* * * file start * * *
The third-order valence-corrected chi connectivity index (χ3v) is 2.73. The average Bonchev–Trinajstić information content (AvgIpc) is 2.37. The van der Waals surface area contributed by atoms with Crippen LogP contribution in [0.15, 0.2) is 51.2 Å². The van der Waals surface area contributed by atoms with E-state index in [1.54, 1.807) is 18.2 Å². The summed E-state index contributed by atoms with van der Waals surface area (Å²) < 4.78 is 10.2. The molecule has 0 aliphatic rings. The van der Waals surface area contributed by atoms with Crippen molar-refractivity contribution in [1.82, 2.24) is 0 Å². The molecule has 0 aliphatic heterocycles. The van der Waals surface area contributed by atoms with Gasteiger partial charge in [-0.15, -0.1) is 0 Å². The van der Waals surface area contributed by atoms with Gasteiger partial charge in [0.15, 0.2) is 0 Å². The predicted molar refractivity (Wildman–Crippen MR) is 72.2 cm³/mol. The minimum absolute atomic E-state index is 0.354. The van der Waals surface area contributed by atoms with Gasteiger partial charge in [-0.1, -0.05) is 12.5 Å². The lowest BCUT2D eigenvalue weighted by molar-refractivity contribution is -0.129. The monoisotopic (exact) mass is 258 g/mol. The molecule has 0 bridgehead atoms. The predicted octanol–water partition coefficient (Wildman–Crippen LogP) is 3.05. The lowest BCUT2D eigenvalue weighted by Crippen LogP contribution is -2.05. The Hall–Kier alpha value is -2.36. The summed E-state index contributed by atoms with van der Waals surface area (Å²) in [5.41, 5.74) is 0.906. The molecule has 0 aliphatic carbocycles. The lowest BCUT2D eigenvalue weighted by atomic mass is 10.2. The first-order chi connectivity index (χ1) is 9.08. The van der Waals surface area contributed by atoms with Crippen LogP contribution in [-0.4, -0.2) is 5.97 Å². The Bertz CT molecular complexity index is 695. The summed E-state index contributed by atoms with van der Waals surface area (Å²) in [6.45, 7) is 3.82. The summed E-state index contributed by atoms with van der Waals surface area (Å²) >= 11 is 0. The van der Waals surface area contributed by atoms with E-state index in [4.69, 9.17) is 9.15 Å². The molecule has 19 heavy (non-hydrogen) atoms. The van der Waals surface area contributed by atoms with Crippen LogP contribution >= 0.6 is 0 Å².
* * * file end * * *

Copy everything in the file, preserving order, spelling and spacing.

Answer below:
The third-order valence-corrected chi connectivity index (χ3v) is 2.73. The average Bonchev–Trinajstić information content (AvgIpc) is 2.37. The van der Waals surface area contributed by atoms with Crippen LogP contribution in [0.15, 0.2) is 51.2 Å². The van der Waals surface area contributed by atoms with E-state index in [1.54, 1.807) is 18.2 Å². The summed E-state index contributed by atoms with van der Waals surface area (Å²) < 4.78 is 10.2. The molecule has 0 aliphatic rings. The van der Waals surface area contributed by atoms with Crippen molar-refractivity contribution in [1.82, 2.24) is 0 Å². The molecule has 0 aliphatic heterocycles. The van der Waals surface area contributed by atoms with Gasteiger partial charge in [-0.15, -0.1) is 0 Å². The van der Waals surface area contributed by atoms with Gasteiger partial charge in [0.15, 0.2) is 0 Å². The predicted molar refractivity (Wildman–Crippen MR) is 72.2 cm³/mol. The minimum absolute atomic E-state index is 0.354. The van der Waals surface area contributed by atoms with Gasteiger partial charge in [-0.1, -0.05) is 12.5 Å². The lowest BCUT2D eigenvalue weighted by molar-refractivity contribution is -0.129. The monoisotopic (exact) mass is 258 g/mol. The molecule has 0 bridgehead atoms. The predicted octanol–water partition coefficient (Wildman–Crippen LogP) is 3.05. The lowest BCUT2D eigenvalue weighted by Crippen LogP contribution is -2.05. The Hall–Kier alpha value is -2.36. The summed E-state index contributed by atoms with van der Waals surface area (Å²) in [5.41, 5.74) is 0.906. The molecule has 0 aliphatic carbocycles. The lowest BCUT2D eigenvalue weighted by atomic mass is 10.2. The first-order chi connectivity index (χ1) is 9.08. The van der Waals surface area contributed by atoms with Crippen LogP contribution in [-0.4, -0.2) is 5.97 Å². The Bertz CT molecular complexity index is 695. The summed E-state index contributed by atoms with van der Waals surface area (Å²) in [6.45, 7) is 3.82. The summed E-state index contributed by atoms with van der Waals surface area (Å²) >= 11 is 0. The van der Waals surface area contributed by atoms with E-state index in [4.69, 9.17) is 9.15 Å². The molecule has 19 heavy (non-hydrogen) atoms. The van der Waals surface area contributed by atoms with Crippen LogP contribution >= 0.6 is 0 Å².